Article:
See also: り゚
Japanese Hiragana kyokashotai RI.svg
U+308A, り



Stroke order


Etymology 1Edit

Derived in the Heian period from writing the man'yōgana kanji in the cursive sōsho style.


(romaji ri)

  1. The hiragana syllable (ri). Its equivalent in katakana is (ri). It is the fortieth syllable in the gojūon order; its position is (ra-gyō i-dan, row ra, section i).
See alsoEdit

Etymology 2Edit

Originally the classical copula verb あり (ari, it is) following a verb in the 連用形 (ren'yōkei, continuative or stem form).[1]

The -i ending of the preceding verb stem contracted with the initial a- in ari to form -eri, which was reanalyzed as the 已然形 (izenkei, realis form, corresponding to the modern hypothetical form) or 命令形 (meireikei, imperative form) of the verb stem for 四段活用 (yodan katsuyō, quadrigrade conjugation) verbs, or the 未然形 (mizenkei, irrealis or incomplete form) for サ変動詞 (sa-hen dōshi, sa-irregular verbs), all of which ended in -e, with the final -ri then viewed as a suffix.[1][2]

Research into 上代特殊仮名遣い (jōdai tokushu kanazukai, ancient special spellings) clarified the -e vowel value as ⟨e1, showing that the original form could not have been the 已然形 (izenkei, realis form) that ended in ⟨e2. Ancient ⟨e1 was also known to appear from fusion of -i and a-, and this revealed the much simpler original structure of a verb in the 連用形 (ren'yōkei, continuative or stem form) for either quadrigrade or sa-irregular verbs + あり (ari).[1]

Originally denoted ongoing state or action, or the resulting state of an action. The sense later shifted to indicate the completion of an action.[1][2]



  1. (Classical Japanese) Used to form the stative of verbs.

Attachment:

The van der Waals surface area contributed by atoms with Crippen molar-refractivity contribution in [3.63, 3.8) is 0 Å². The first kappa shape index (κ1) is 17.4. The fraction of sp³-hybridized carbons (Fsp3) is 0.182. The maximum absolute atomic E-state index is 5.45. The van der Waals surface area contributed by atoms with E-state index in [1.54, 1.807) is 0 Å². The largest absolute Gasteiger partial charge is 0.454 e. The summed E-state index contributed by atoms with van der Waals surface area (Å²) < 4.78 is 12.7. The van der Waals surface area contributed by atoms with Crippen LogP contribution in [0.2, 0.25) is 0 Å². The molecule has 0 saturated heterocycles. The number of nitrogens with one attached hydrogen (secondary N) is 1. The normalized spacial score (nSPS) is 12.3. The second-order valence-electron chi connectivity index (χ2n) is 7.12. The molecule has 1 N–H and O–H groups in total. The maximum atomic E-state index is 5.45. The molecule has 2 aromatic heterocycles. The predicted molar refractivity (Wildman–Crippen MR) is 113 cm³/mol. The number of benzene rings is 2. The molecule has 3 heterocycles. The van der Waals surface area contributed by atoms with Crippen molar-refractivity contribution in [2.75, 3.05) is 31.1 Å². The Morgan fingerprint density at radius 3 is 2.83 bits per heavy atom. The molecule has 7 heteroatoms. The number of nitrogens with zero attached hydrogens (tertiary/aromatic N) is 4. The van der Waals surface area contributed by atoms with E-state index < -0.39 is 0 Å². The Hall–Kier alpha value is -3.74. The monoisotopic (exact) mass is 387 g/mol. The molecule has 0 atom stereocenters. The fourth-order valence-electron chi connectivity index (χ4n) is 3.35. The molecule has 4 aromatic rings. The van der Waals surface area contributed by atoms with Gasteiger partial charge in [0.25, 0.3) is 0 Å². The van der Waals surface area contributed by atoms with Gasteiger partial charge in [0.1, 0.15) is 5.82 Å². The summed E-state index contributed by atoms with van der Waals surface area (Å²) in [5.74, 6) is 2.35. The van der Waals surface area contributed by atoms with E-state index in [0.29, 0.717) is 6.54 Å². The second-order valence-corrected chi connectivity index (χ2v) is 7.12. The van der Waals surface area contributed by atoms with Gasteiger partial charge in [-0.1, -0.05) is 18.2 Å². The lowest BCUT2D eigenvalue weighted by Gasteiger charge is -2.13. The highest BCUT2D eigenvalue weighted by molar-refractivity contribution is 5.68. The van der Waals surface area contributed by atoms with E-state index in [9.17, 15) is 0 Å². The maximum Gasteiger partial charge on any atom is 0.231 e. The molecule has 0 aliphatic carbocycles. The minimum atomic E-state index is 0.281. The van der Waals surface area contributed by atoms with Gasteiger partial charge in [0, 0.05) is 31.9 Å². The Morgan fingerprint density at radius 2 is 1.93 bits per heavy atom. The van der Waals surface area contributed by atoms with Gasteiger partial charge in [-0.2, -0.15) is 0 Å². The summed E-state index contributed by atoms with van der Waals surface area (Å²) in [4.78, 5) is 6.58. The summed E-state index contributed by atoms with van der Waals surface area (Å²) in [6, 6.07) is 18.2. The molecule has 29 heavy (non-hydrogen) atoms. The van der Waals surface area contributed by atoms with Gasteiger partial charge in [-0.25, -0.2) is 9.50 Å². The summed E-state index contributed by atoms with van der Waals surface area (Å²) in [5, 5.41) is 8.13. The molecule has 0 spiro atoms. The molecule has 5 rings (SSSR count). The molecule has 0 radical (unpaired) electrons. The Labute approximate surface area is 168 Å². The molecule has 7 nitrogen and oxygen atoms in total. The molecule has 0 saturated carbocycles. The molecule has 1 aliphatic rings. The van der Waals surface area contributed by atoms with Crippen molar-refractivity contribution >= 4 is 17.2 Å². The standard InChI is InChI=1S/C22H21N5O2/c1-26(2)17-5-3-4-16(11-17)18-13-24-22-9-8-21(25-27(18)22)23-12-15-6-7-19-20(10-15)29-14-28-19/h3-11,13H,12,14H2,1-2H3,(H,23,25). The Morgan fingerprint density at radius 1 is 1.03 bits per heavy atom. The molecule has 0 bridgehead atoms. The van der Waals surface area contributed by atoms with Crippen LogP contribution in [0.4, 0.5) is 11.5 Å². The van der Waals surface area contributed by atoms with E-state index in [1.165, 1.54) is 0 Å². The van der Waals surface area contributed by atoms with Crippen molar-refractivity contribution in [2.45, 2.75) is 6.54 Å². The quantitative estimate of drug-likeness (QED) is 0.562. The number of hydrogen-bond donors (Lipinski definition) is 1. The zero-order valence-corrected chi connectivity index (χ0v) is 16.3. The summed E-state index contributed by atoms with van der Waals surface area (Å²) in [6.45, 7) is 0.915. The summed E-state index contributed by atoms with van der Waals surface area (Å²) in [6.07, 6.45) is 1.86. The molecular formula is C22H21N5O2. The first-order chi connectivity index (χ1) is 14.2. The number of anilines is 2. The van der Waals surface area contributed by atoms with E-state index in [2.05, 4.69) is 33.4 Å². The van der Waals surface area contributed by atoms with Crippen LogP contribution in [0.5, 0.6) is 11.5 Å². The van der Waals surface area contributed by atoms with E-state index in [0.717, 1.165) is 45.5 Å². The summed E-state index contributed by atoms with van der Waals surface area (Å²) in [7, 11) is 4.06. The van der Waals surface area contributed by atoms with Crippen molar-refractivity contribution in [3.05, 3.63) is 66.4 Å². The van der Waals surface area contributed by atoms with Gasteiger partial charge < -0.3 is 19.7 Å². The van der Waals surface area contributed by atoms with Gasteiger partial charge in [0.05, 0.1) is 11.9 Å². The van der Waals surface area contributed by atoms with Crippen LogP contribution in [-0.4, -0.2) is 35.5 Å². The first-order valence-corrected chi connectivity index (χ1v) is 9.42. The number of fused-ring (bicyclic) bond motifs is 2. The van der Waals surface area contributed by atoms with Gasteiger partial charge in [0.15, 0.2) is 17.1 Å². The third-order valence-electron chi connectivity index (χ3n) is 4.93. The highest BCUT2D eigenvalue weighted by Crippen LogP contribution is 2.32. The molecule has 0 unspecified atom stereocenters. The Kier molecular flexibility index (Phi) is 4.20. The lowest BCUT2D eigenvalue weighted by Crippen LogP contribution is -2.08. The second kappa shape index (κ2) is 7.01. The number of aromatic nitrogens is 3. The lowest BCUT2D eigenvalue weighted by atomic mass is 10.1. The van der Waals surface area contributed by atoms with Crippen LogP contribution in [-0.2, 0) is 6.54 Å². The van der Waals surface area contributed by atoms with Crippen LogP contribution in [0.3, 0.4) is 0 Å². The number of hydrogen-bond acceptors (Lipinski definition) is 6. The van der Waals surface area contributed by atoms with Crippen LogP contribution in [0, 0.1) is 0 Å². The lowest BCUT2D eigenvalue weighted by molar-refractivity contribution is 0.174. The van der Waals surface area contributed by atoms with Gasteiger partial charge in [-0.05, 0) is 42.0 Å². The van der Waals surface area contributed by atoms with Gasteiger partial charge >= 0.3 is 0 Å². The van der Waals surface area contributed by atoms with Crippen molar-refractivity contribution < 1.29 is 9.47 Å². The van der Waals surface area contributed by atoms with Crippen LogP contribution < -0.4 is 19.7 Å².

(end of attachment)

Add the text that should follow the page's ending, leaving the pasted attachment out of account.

• 1952, 凡例 (usage guide) of the 修訂大日本国語辞典
      hatsuon no “n” wa saishū ni okeri
      the moraic nasal “has been placed at the end
      konkai no shinsōban ni wa kore o shōryaku seri
      they have been omitted in this newly bound edition
Usage notesEdit

This word is classified as 助動詞 (jodōshi, auxiliary verb) in traditional Japanese grammar. It is morphologically an inflectional suffix whose proper shape is -er- (terminal form -eri, -e1r- in Old Japanese) attaching to the stem of some consonant-stem verb classes.

See alsoEdit

Etymology 3Edit

Probably ultimately deriving from the classical copula verb あり (ari, it is), used adverbially to denote the state or manner of an action.

Used to form adverbs from some onomatopoeias or ideophones. Appears to have been productive up through the Early Middle Japanese of the late Heian period, possibly also in the early stages of the Late Middle Japanese of the Kamakura period. In the modern language, this suffix persists in existing words, but it is not used to form any new words.



  1. (non-productive) adverb-forming suffix following some onomatopoeias or ideophones
    きら (kira)きらり (kirari)
    べた (beta)べたり (betari)べったり (bettari)
    ほの (hono)ほんのり (honnori)
Usage notesEdit

Etymology 4Edit

Shortening of りょ (ryo), from shortening of (りょう)(かい) (ryōkai).



  1. (text messaging slang) short for 了解 (ryōkai, understand)

Etymology 5Edit

For pronunciation and definitions of – see the following entries.
[noun] a unit of distance:
[noun] under the 律令 (Ritsuryō) system, defined as equal to 300 (bu) or 1500 (shaku)
[noun] from the early modern until the end of the Edo period, defined as equal to 36 (chō), approximately between 3.6 to 4.2 kilometers
[noun] from the mid-Meiji period, defined as equal to 129,60033 meters, approximately 3.927 kilometers or 2.44 miles
[noun] (historical) under the 律令 (Ritsuryō) system, a unit of area for regional administration, equal to 50 (ko, houses)
[affix] village
[noun] reason, logic
[noun] profit, benefit, advantage
[verb] to benefit
(This term, , is an alternative spelling of the above Sino-Japanese terms.
For a list of all kanji read as , not just those used in Japanese terms, see Category:Japanese kanji read as り.)

(The following entries are uncreated: , , , , , , , .)


  1. 1.0 1.1 1.2 1.3 1988, 国語大辞典(新装版) (Kokugo Dai Jiten, Revised Edition) (in Japanese), Tōkyō: Shogakukan
  2. 2.0 2.1 2006, 大辞林 (Daijirin), Third Edition (in Japanese), Tōkyō: Sanseidō, →ISBN